Title Insurance

Purpose: To explain the types of title insurance, its benefits, when consumers may require insurance, and to compare title insurance to Real Property Reports.

This bulletin applies to all real estate and mortgage broker professionals.

What is title insurance?
Title insurance works like a standard insurance policy, which protects against future discoveries about the subject property, some title-related and some non title-related. It is a form of indemnity insurance for a property that has a mortgage that covers the loss of an interest in a property due to legal defects. A lender’s title insurance policy, which the borrower usually pays for, is for the sole benefit of the mortgage lender. This type of title insurance gives protection regarding the priority, validity and enforceability of the mortgage.

Owner's title insurance is a separate policy where either the buyer or seller may pay the insurance premiums to protect the buyer's equity in the property. This title insurance may relate to coverage for title and non-title issues, though the purchaser of the insurance must disclose any known issues or defects regarding the property’s title or non-title items to the insurer prior to acquiring a policy.

Title insurance operates on a no-fault basis. No-fault insurance is any insurance contract under which insurance companies indemnify the policyholder for losses, regardless of fault in the incident generating losses. It also restricts the right to seek recovery through the civil-justice system for losses that other parties cause.

Title insurance benefits
Title insurance policies can benefit the lender and/or the property owner. It:

When do buyers/borrowers need title insurance?

If the buyer/borrower purchases title insurance at the time of closing the transaction, the premium will be lower. If the lender buys title insurance for its purposes, the buyer/borrower may also purchase a title insurance policy at that time for a lower premium. If the buyer/borrower purchases title insurance after the transaction closes, the premium is greater.

The cost of title insurance is separate from the mortgage funds. The lawyer in the transaction can review title insurance options with the buyer or borrower and arrange for a policy. If your buyer or borrower have questions about title insurance, you should refer them to a lawyer. If a buyer or borrower wishes to buy title insurance after the transaction closes, he or she can contact title insurance companies.

What is a Real Property Report (RPR)?
A RPR is a legal document an Alberta Land Surveyor prepares that clearly illustrates the boundaries of a property and the location of improvements, such as buildings, garages, sheds and fences, relative to property boundaries. An RPR with evidence of municipal compliance is critical protection for all parties in a real estate transaction as it confirms the property improvements comply with municipal regulations.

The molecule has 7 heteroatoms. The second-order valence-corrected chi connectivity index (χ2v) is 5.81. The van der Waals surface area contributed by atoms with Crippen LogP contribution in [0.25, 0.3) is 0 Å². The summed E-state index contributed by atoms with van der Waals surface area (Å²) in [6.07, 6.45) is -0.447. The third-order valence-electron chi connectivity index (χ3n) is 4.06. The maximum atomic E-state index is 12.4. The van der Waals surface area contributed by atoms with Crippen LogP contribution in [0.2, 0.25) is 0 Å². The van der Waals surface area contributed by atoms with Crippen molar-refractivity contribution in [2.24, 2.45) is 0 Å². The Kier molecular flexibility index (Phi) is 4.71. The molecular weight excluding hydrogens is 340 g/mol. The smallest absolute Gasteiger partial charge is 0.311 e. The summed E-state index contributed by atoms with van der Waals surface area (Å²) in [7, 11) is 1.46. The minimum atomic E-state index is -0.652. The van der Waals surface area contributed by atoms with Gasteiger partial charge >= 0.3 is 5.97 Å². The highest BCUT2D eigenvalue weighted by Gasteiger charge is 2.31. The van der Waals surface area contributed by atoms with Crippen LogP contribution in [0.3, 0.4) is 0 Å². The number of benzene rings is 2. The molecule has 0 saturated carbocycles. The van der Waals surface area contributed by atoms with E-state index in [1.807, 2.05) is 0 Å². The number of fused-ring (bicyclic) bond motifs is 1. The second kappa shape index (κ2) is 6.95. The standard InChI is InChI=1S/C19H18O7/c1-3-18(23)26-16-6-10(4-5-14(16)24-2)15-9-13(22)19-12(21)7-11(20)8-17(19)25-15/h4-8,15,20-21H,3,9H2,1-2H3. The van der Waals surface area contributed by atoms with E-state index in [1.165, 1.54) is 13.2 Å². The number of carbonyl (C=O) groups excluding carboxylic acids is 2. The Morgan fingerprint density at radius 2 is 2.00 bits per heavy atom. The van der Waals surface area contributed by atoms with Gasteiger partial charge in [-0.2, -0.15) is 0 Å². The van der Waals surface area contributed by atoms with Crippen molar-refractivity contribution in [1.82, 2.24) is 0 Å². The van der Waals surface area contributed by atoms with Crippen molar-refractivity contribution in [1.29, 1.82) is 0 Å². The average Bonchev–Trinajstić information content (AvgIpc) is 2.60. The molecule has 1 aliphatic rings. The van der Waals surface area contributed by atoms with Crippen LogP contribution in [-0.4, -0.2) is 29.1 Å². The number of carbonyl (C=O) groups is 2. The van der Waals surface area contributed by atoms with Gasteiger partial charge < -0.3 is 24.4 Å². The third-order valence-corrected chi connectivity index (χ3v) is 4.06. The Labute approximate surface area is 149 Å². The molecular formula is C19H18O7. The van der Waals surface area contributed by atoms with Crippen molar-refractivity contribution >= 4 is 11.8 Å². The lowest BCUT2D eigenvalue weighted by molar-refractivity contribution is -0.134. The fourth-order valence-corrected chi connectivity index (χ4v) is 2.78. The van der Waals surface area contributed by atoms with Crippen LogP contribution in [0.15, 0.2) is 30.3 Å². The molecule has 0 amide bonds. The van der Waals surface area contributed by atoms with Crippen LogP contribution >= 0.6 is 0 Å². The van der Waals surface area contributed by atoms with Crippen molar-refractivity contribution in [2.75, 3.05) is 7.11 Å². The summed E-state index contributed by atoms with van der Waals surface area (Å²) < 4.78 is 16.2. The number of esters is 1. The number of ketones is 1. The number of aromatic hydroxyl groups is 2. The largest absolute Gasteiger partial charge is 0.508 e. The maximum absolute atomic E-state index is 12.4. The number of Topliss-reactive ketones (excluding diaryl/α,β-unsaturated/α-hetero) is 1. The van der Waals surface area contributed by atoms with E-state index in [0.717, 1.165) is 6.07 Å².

Although some lenders require a RPR with municipal compliance, some lenders accept a policy of title insurance from an approved title insurance company in its place, but title insurance and an RPR are not the same thing.

If the lender requires a title insurance policy as part of the transaction, the policy is for the benefit of the lender and does not cover the borrower. A title insurance policy specifies the insured party and who benefits from the policy. Those considering buying title insurance should be clear on the risks of coverage, as well as the limitations and exclusions to coverage.

The standard Alberta residential purchase contract does not require title insurance, but it does require an RPR. The Real Estate Council of Alberta’s sample Seller Representation Agreements do not require title insurance. A buyer’s decision to purchase title insurance in a real estate transaction does not absolve the seller to provide a Real Property Report (RPR) to the buyer, unless the parties otherwise agree.

Comparing title insurance and Real Property Reports

Title Insurance

Real Property Reports

  • not required in Alberta
  • standard residential purchase contract in Alberta requires the seller or the seller’s lawyer to give an RPR to the buyer or buyer’s lawyer
  • is an insurance product that cannot fix problems, but rather gives financial protection if problems arise in the future
  • provides information about property compliance issues upfront, so issues can be dealt with before closing (an RPR with a stamp of municipal compliance is critical protection for all parties in a real estate transaction)
  • may cover internal non-compliance issues that do not show on an RPR (such as a lack of building permits or failure to meet building code on renovations) and may cover hidden deficiencies (such as underground storage tanks)
  • does not provide any insurance coverage/financial protection – the goal is to avoid problems arising later by having an RPR with a stamp of municipal compliance


Example – application of title insurance

Land Titles Assurance Fund

Alberta’s land registration system uses the Torrens System of land registration and operates under the Land Titles Act. Under this system, the Alberta government has custody of all original titles, documents and plans, and has the legal responsibility for the validity and security of all registered land title information. The Alberta government guarantees the accuracy of the title.

The Land Titles Act establishes an Assurance Fund to “provide compensation to anyone for loss or damage as a result of the operation of the Land Titles Act.” Anyone who suffers a loss because of an error on the title or from a fraudulent transaction may take steps to obtain compensation from the government through the operation of the Assurance Fund. For more information about that Assurance Fund, contact Service Alberta.

Related information
Information Bulletins